PMCID: PMC3465224  PMID: 22866669
Sickle cell disease; Glomerular hyperfiltration; Albuminuria; Glomerular filtration rate; CKD-EPI equation; Iohexol plasma clearance; Ethnicity
9.  Insulin receptor-related receptor as an extracellular alkali sensor 
Cell metabolism  2011;13(6):679-689.
The insulin receptor-related receptor (IRR), an orphan receptor tyrosine kinase of the insulin receptor family, can be activated by alkaline media both in vitro and in vivo at pH>7.9. The alkali-sensing property of IRR is conserved in frog, mouse and human. IRR activation is specific, dose-dependent, quickly reversible and demonstrates positive cooperativity. It also triggers receptor conformational changes and elicits intracellular signaling. The pH sensitivity of IRR is primarily defined by its L1F extracellular domains. IRR is predominantly expressed in organs that come in contact with mildly alkaline media. In particular, IRR is expressed in the cell subsets of the kidney that secrete bicarbonate into urine. Disruption of IRR in mice impairs the renal response to alkali loading attested by development of metabolic alkalosis and decreased urinary bicarbonate excretion in response to this challenge. We therefore postulate that IRR is an alkali sensor that functions in the kidney to manage metabolic bicarbonate excess.
PMCID: PMC3119365  PMID: 21641549
11.  Increased renal renin content in mice lacking the Na+/H+ exchanger NHE2 
Macula densa (MD) cells express the Na+/H+ exchanger (NHE) isoform NHE2 at the apical membrane, which may play an important role in tubular salt sensing through the regulation of cell volume and intracellular pH. These studies aimed to determine whether NHE2 participates in the MD control of renin synthesis. Renal renin content and activity and elements of the MD signaling pathway were analyzed using wild-type (NHE2+/+) and NHE2 knockout (NHE2−/−) mice. Immunofluorescence studies indicated that NHE2−/− mice lack NHE3 at the MD apical membrane, so the other apical NHE isoform has not compensated for the lack of NHE2. Importantly, the number of renin-expressing cells in the afferent arteriole in NHE2−/− mice was increased ∼2.5-fold using renin immunohistochemistry. Western blotting confirmed ∼20% higher renal cortical renin content in NHE2−/− mice compared with wild type. No-salt diet for 1 wk significantly increased renin content and activity in NHE2+/+ mice, but the response was blunted in NHE2−/− mice. Renal tissue renin activity and plasma renin concentration were elevated three- and twofold, respectively, in NHE2−/− mice compared with wild type. NHE2−/− mice also exhibited a significantly increased renal cortical cyclooxygenase-2 (COX-2) and microsomal prostaglandin E synthase (mPGES) expression, indicating MD-specific mechanisms responsible for the increased renin content. Significant and chronic activation of ERK1/2 was observed in MD cells of NHE2−/− kidneys. Removal of salt or addition of NHE inhibitors to cultured mouse MD-derived (MMDD1) cells caused a time-dependent activation of ERK1/2. In conclusion, the NHE2 isoform appears to be important in the MD feedback control of renin secretion, and the signaling pathway likely involves MD cell shrinkage and activation of ERK1/2, COX-2, and mPGES, all well-established elements of the MD-PGE2-renin release pathway.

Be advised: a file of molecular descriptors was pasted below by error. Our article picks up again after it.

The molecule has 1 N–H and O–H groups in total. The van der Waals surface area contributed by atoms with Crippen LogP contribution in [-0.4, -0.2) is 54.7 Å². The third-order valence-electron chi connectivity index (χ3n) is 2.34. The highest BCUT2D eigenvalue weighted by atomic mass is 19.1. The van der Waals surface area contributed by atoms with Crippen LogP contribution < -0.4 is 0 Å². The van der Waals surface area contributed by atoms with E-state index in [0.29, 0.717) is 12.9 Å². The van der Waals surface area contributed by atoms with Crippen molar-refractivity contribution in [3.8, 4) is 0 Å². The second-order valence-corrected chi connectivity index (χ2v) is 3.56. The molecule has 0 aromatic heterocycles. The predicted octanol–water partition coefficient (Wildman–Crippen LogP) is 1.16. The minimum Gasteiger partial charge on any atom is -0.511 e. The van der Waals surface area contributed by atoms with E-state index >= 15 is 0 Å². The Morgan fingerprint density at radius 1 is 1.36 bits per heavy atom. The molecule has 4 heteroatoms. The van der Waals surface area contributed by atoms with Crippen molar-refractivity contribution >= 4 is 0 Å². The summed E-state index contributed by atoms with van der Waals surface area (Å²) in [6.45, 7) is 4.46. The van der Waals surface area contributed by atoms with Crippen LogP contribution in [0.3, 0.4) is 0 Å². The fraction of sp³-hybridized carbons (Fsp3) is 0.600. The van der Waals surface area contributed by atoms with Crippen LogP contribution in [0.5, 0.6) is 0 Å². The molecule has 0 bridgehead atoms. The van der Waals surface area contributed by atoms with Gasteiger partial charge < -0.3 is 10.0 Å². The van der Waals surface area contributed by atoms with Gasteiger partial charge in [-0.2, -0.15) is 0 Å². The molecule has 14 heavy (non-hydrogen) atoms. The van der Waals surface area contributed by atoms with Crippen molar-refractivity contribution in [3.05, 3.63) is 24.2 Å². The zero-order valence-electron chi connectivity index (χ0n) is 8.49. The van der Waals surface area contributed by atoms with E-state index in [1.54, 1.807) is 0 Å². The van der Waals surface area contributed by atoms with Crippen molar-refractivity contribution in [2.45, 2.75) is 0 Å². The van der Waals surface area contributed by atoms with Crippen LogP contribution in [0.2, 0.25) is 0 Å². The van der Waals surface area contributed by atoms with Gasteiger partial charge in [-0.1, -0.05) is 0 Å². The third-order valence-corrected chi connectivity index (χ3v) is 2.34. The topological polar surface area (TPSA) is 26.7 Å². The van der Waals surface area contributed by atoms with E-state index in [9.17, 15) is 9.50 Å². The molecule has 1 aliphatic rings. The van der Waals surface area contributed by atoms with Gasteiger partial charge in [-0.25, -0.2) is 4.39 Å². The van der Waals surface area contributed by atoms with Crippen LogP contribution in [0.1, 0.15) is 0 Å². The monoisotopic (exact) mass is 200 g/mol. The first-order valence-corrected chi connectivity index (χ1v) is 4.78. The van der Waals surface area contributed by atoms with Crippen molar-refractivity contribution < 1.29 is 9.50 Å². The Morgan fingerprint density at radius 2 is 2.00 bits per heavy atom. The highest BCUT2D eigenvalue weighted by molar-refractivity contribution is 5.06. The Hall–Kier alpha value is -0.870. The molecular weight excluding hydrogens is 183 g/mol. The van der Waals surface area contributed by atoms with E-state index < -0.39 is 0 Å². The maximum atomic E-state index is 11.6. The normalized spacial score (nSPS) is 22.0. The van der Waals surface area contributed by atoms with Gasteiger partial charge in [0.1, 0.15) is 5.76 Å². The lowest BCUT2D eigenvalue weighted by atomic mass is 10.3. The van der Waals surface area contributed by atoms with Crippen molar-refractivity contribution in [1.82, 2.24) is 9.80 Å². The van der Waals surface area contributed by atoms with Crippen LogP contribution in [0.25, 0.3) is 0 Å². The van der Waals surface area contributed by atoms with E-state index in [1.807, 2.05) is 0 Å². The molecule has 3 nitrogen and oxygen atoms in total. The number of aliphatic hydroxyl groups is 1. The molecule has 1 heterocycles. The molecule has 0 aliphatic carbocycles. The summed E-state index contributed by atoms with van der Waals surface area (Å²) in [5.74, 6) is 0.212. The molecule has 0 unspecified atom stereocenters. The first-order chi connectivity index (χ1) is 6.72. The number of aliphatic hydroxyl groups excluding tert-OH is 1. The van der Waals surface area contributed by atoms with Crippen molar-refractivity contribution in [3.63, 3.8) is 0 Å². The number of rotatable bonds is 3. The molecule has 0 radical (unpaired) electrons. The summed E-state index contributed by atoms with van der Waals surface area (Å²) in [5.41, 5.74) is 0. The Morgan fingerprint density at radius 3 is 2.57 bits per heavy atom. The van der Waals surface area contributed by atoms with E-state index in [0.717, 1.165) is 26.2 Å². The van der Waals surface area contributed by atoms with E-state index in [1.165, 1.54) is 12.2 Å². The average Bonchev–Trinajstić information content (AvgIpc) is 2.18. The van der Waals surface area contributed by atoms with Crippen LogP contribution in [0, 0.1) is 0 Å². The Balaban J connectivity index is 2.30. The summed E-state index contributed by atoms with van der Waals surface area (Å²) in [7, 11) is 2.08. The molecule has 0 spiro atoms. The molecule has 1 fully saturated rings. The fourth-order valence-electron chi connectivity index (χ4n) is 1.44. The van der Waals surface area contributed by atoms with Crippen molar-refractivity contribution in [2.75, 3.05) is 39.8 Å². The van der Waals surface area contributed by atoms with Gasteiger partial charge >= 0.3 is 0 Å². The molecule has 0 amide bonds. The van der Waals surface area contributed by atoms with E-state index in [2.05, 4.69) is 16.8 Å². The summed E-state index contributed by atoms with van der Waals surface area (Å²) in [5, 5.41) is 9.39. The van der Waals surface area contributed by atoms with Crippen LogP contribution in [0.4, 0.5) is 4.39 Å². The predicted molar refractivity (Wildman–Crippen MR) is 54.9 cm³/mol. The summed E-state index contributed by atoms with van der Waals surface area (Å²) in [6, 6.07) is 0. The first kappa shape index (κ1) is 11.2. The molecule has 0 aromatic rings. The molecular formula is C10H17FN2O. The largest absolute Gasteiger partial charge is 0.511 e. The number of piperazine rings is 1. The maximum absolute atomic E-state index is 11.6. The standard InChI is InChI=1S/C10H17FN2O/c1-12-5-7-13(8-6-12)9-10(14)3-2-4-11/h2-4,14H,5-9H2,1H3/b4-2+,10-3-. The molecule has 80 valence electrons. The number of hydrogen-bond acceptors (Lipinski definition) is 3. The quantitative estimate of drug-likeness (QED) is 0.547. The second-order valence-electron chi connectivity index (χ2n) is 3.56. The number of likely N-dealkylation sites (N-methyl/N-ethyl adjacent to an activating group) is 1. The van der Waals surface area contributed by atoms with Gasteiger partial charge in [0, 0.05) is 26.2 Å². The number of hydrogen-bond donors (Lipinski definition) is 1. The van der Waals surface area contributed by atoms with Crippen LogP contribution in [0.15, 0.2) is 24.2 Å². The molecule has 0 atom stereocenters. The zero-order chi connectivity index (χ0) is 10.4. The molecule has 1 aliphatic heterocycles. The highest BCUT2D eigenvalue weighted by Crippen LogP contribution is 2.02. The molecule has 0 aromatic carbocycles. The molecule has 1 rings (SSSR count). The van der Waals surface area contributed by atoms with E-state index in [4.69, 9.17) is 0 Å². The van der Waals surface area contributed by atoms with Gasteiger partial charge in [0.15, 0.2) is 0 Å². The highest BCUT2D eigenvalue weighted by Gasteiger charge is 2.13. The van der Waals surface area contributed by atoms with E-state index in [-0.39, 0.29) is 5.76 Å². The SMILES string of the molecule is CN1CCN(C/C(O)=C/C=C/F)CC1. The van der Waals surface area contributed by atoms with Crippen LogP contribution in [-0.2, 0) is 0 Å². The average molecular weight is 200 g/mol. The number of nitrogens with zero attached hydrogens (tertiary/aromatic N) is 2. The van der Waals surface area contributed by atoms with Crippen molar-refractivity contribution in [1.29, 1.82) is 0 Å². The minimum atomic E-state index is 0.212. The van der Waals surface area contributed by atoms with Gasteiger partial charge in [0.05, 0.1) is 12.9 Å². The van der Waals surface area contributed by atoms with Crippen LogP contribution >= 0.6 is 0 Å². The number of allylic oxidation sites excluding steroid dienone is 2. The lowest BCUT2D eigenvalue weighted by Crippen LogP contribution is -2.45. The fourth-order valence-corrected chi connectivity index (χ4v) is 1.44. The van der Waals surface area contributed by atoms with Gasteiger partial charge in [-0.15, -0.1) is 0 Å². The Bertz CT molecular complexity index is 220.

PMCID: PMC3018236  PMID: 18287398
macula densa; cell volume; renin release; mitogen-activated protein kinases; cyclooxygenase-2
12.  The Na+-dependent chloride-bicarbonate exchanger SLC4A8 mediates an electroneutral Na+ reabsorption process in the renal cortical collecting ducts of mice  
The Journal of Clinical Investigation  2010;120(5):1627-1635.
Regulation of sodium balance is a critical factor in the maintenance of euvolemia, and dysregulation of renal sodium excretion results in disorders of altered intravascular volume, such as hypertension. The amiloride-sensitive epithelial sodium channel (ENaC) is thought to be the only mechanism for sodium transport in the cortical collecting duct (CCD) of the kidney. However, it has been found that much of the sodium absorption in the CCD is actually amiloride insensitive and sensitive to thiazide diuretics, which also block the Na-Cl cotransporter (NCC) located in the distal convoluted tubule. In this study, we have demonstrated the presence of electroneutral, amiloride-resistant, thiazide-sensitive, transepithelial NaCl absorption in mouse CCDs, which persists even with genetic disruption of ENaC. Furthermore, hydrochlorothiazide (HCTZ) increased excretion of Na+ and Cl– in mice devoid of the thiazide target NCC, suggesting that an additional mechanism might account for this effect. Studies on isolated CCDs suggested that the parallel action of the Na+-driven Cl–/HCO3– exchanger (NDCBE/SLC4A8) and the Na+-independent Cl–/HCO3– exchanger (pendrin/SLC26A4) accounted for the electroneutral thiazide-sensitive sodium transport. Furthermore, genetic ablation of SLC4A8 abolished thiazide-sensitive NaCl transport in the CCD. These studies establish what we believe to be a novel role for NDCBE in mediating substantial Na+ reabsorption in the CCD and suggest a role for this transporter in the regulation of fluid homeostasis in mice.
PMCID: PMC2860930  PMID: 20389022

Results 1-12 (12)